Sales: Beer Knowledge Isn’t the Top Trait Needed

Using a unique interviewing technique along with continual education that helps new hires never get behind the eight ball, Flying Dog Brewery CMO Ben Savage is happy with what his sales staff can do toward growth for the Maryland-based brewery.

“In our stage now, just knowing beer isn’t the only thing we are looking for anymore,” he said. “We need people to be professional, a good cultural fit with a great work ethic and who are going to be effective salespeople. That’s the one big thing that has changed over the last five years.”

With a team of 21, Flying Dog is “at a good place,” with quite a bit of experience across the board, said Savage. Turnover is low while new hires usually come during growth into new markets. Finding the right candidate is key, and with a growing interest in craft beer in the nation, weeding out candidates to find the right fit can be a challenge.

At Flying Dog, Savage said that the brewery like to interview high volumes of people, giving candidates five minutes to sell themselves, much like what it would be like for a salesperson to sell Flying Dog products while working on the street.


Savage said he wants people to tell a story with something that represents themselves, which gives a glimpse into to seeing a person’s personality instead of just reading a resume.

“Humor and personality is a big part of our brand and these people are going to be representing our brand so we want them in tune with our humor and personality and where our brand stands,” he explained. “We usually can get a good sense of that if you can get someone in person to tell a story about something meaningful to them.”

A major roadblock for many stepping into craft beer sales is knowledge. Although many potential reps can come from other areas of sales with beer know-how and sales fortitude, having the ability to understand the three-tier system can be a stumbling block.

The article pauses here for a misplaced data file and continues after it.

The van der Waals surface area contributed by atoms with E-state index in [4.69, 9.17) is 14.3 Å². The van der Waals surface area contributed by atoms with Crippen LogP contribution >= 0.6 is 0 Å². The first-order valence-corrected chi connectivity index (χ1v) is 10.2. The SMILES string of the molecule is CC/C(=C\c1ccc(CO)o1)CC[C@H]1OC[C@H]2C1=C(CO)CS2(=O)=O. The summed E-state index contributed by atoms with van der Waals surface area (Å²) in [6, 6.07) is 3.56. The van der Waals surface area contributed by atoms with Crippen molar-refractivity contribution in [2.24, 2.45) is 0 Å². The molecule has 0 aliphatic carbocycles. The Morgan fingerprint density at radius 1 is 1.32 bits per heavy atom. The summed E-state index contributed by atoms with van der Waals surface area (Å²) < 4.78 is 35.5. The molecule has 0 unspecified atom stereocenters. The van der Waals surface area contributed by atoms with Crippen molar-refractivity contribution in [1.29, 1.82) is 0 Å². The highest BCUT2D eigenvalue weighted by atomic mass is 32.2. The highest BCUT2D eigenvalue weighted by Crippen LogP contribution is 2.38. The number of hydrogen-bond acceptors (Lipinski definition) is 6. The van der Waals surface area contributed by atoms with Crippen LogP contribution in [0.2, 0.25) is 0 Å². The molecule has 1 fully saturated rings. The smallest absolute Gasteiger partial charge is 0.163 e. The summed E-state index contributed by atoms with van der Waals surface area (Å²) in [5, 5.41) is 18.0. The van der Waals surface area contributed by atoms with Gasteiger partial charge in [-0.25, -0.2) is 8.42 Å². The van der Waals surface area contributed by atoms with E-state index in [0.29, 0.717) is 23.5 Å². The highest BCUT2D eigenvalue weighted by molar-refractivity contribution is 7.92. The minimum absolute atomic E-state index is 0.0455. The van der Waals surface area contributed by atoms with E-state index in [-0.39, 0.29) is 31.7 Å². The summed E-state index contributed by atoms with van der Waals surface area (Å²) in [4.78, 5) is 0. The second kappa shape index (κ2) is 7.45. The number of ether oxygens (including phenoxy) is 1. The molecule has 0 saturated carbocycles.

“To train someone about wholesaler relationships isn’t something that exists in a whole lot of other industries,” Savage said. “That’s the dynamic that can be a wild card and challenging to find, but easier to find than five years ago.”

Savage added that there is an innate sense of sales that a manager has to tap into, but for his brewery, it looks for candidates that believe that when they walk into a retailer that communicating to them that carrying a Flying Dog product beer is a really good move for their business.

“If they can understand that and take it to heart, that’s the cultural fit we are looking for,” he said. “We want people who can really testify to the fact that once they put our beer on tap and on their shelf that it’s a great business decision for [the buyer]. Is it born or trained? I don’t know, but we try to look for that passion. We want people that want to help grow other people’s businesses.”

Savage said that at Flying Dog, it has invested quite a bit of energy to continually train the sales team, usually once every two weeks for a few hours.

“It’s also a good way to reset since they aren’t based at the brewery and it gives us an opportunity on topics or good bullet points to hit on,” Savage pointed out. “That way new hires can jump in and have an continual education process. No one starts from scratch, they get the training week in and week out.”

In his opinion, Savage said 5-7 years ago it was challenging to find people that were more than just passionate about craft beer.

“Back then you would hire people … and hoped they would develop into great sales people and that didn’t always work,” Savage said. “Now there are more people interested and passionate about beer, so it allows us to focus our attention to find and groom and develop professional sales people and that’s the dynamic we have seen change.”

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